Resolving large hiatal defects still remains a challenge. The primary retroesophageal suture of the diaphragmatic pillars has remained the mainstay of practice for many years [11,15]. Even though there is no consensus, many authors believe that in the cases of large hiatal defects, a structurally altered crura and/or absence of peritoneal lining, a crural reinforcement should be performed [3,4].
Several options have been proposed; amongst them the use of mesh reinforced hiatoplasty. The mesh reinforced hiatoplasty could be performed as an on-lay repair or interposition repair using different types of synthetic mesh i.e. polypropylene, polyester, polytetrafluoroethylen (PTFE) or the combination more suitable for intraperitoneal use . The disadvantages of mesh reinforced hiatoplasty include a possibility of serious complications and also increased costs especially in the usage of PTFE or composite types . The most novel biologic and biosynthetic meshes cause fewer complications [17-19]. However, they adhere less than synthetic ones with a possibility of mesh migration. In addition, they are more expensive than synthetic and have all issues regarding the transfer of heterologous tissue .
Recently, a group from Pecs (Hungary) has offered a biologic alternative by performing fascia lata graft hiatoplasty on the animal model . After macroscopic and microscopic evaluation of fascia lata patches following a 6-month follow-up period there were no signs of inflammation, abscess or extensive scar tissue formation. All fascia lata patches were organized and incorporated in scar tissue increasing tissue strength. Also, the shrinkage was up to 20% (only on sides), the neovascularization arriving from diaphragmal blood vessels and peritoneal integration was observed .
The first use of the autologous fascia lata graft in the treatment of post-traumatic diaphragmatic hernia was published by Janes in 1931 . In 1968, Brain et al. published the use of the autologous fascia lata graft to create a new phrenoesophageal ligament in the transthoracic repair of hiatal hernia . Autologous fascia lata graft has been used in thoracic surgery for reinforcement of stapled lung resection with excellent results .
Encouraged by these results, at our Department we performed 10 laparoscopic autologous fascia lata graft hiatal reinforcements in patients with giant PEHs and a large hiatal defect with the friable crura. The procedure of harvesting autologous fascia lata graft is not technically demanding. It is expected that the main disadvantage of this surgical procedure is cosmetic and includes a scar on the thigh. In addition, the procedure could cause postoperative pain. However, in one case (with no subcutaneous drainage) a mild hematoma occurred but successfully resolved spontaneously. We are not sure whether the discomfort in that specific case was related to the hematoma or procedure itself. No lower limb malfunctioning was observed. It has to be kept in mind that the average age of the patients in our series was 64.2 years. Thus, we could not speculate about the functional result in younger and more active patients. Nevertheless, the average age in this small series does not differ significantly from the average age in the series of 65 giant PEH repairs we performed recently. Indeed, the average age of patients with a giant PEH treated in other series is even higher .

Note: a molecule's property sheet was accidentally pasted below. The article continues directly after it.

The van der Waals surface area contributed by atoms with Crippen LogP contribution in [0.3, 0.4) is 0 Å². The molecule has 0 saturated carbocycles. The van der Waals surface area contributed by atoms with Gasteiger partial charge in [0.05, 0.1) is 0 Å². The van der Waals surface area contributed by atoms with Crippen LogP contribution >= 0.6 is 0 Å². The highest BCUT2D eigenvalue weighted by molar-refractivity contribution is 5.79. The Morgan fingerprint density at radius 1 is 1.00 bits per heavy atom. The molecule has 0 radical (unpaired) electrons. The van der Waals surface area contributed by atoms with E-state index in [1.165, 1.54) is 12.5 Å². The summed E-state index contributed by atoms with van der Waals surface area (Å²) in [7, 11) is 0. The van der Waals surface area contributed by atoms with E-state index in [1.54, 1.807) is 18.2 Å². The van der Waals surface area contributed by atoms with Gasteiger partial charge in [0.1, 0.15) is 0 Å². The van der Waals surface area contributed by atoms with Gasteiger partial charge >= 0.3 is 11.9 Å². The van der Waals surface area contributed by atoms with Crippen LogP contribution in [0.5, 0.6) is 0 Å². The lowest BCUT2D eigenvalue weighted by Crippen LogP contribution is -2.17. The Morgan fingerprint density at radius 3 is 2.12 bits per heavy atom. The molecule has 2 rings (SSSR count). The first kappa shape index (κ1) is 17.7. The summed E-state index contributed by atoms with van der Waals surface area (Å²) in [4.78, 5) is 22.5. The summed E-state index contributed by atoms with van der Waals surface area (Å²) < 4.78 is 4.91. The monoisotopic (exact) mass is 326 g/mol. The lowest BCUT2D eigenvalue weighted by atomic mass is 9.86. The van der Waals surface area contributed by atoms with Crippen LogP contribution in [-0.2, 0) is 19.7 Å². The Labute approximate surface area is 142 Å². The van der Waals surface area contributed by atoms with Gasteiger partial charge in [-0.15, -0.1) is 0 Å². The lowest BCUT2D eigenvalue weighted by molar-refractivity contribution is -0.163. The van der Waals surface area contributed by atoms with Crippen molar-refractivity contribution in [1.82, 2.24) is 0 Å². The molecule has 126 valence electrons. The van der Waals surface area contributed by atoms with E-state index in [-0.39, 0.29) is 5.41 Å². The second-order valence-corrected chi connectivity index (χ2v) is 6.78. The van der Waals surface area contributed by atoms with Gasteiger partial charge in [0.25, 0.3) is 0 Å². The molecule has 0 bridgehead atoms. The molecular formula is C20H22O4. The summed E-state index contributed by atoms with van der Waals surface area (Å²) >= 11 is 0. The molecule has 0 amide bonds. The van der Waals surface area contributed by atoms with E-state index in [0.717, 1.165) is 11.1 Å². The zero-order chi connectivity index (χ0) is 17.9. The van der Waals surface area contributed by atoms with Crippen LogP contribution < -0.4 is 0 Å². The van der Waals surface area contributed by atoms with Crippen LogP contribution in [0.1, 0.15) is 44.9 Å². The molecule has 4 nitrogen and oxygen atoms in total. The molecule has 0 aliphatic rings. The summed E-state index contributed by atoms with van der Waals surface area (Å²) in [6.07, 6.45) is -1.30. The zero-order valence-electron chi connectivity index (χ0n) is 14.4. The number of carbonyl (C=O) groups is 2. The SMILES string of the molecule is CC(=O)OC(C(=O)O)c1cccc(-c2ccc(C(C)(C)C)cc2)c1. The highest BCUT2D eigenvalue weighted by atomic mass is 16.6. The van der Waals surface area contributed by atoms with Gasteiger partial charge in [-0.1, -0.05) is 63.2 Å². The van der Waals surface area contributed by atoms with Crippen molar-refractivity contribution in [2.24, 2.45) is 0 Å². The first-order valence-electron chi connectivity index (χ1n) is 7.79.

Regarding hiatal hernia features, in our series all patients had the giant PEH with at least 1/3 of the stomach positioned intrathoracically . Five patients presented with chronic gastric volvulus. The average HSA in our series was 10.6 cm2. After performing primary suture of the pillars by using 0 non-absorbable interrupted sutures we placed 10x8 cm the autologous fascia lata graft in on-lay fashion. The patches of autologous fascia lata should be placed in on-lay fashion after cruroraphy, because the tension strength of the graft, to our opinion, is not sufficient for interposition repair. For the graft fixation we used biodegradable tacks. Based on the animal model, if the initial fixation is good, there is no danger of patch migration after complete scar tissue organization .
Except for a mild hematoma that resolved spontaneously, there were no procedure- related complications and the 30 days mortality rate was zero. The average hospital stay of 6.5 days was related to the more detailed monitoring of the patients with new surgical technique, and could be reduced significantly.
Out of 10 patients, 5 completed the annual follow-up visit, while 8 completed 6 months follow-up visit. So far there are no radiologic and symptomatic recurrences (including the problems with swallowing function). However, one patient feels a mild discomfort in the harvested region, which does not influence normal daily activities.